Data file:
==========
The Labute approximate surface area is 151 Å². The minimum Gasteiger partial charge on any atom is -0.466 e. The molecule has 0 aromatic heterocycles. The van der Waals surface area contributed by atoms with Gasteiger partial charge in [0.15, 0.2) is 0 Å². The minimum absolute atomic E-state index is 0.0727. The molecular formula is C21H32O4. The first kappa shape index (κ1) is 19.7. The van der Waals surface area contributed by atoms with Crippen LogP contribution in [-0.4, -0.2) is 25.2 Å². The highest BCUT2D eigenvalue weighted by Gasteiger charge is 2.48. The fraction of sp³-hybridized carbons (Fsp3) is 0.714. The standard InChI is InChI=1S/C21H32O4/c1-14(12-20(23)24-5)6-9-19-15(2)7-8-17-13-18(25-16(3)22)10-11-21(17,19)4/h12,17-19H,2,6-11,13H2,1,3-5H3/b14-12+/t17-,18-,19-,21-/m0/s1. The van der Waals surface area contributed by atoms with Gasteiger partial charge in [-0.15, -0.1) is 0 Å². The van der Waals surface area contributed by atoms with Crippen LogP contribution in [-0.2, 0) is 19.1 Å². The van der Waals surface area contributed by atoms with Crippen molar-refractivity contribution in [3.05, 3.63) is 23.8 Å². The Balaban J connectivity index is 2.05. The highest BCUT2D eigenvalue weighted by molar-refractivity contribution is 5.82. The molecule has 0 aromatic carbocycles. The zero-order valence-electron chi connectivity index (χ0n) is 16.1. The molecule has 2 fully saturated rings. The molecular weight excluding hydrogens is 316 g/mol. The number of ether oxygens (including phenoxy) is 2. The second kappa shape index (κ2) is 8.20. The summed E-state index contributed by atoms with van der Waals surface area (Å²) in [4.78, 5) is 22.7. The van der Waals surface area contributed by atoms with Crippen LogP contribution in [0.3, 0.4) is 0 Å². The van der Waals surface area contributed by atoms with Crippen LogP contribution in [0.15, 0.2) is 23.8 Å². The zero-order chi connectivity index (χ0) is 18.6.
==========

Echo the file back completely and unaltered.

The Labute approximate surface area is 151 Å². The minimum Gasteiger partial charge on any atom is -0.466 e. The molecule has 0 aromatic heterocycles. The van der Waals surface area contributed by atoms with Gasteiger partial charge in [0.15, 0.2) is 0 Å². The minimum absolute atomic E-state index is 0.0727. The molecular formula is C21H32O4. The first kappa shape index (κ1) is 19.7. The van der Waals surface area contributed by atoms with Crippen LogP contribution in [-0.4, -0.2) is 25.2 Å². The highest BCUT2D eigenvalue weighted by Gasteiger charge is 2.48. The fraction of sp³-hybridized carbons (Fsp3) is 0.714. The standard InChI is InChI=1S/C21H32O4/c1-14(12-20(23)24-5)6-9-19-15(2)7-8-17-13-18(25-16(3)22)10-11-21(17,19)4/h12,17-19H,2,6-11,13H2,1,3-5H3/b14-12+/t17-,18-,19-,21-/m0/s1. The van der Waals surface area contributed by atoms with Gasteiger partial charge in [-0.15, -0.1) is 0 Å². The van der Waals surface area contributed by atoms with Crippen LogP contribution in [-0.2, 0) is 19.1 Å². The van der Waals surface area contributed by atoms with Crippen molar-refractivity contribution in [3.05, 3.63) is 23.8 Å². The Balaban J connectivity index is 2.05. The highest BCUT2D eigenvalue weighted by molar-refractivity contribution is 5.82. The molecule has 0 aromatic carbocycles. The zero-order valence-electron chi connectivity index (χ0n) is 16.1. The molecule has 2 fully saturated rings. The molecular weight excluding hydrogens is 316 g/mol. The number of ether oxygens (including phenoxy) is 2. The second kappa shape index (κ2) is 8.20. The summed E-state index contributed by atoms with van der Waals surface area (Å²) in [4.78, 5) is 22.7. The van der Waals surface area contributed by atoms with Crippen LogP contribution in [0.3, 0.4) is 0 Å². The van der Waals surface area contributed by atoms with Crippen LogP contribution in [0.15, 0.2) is 23.8 Å². The zero-order chi connectivity index (χ0) is 18.6.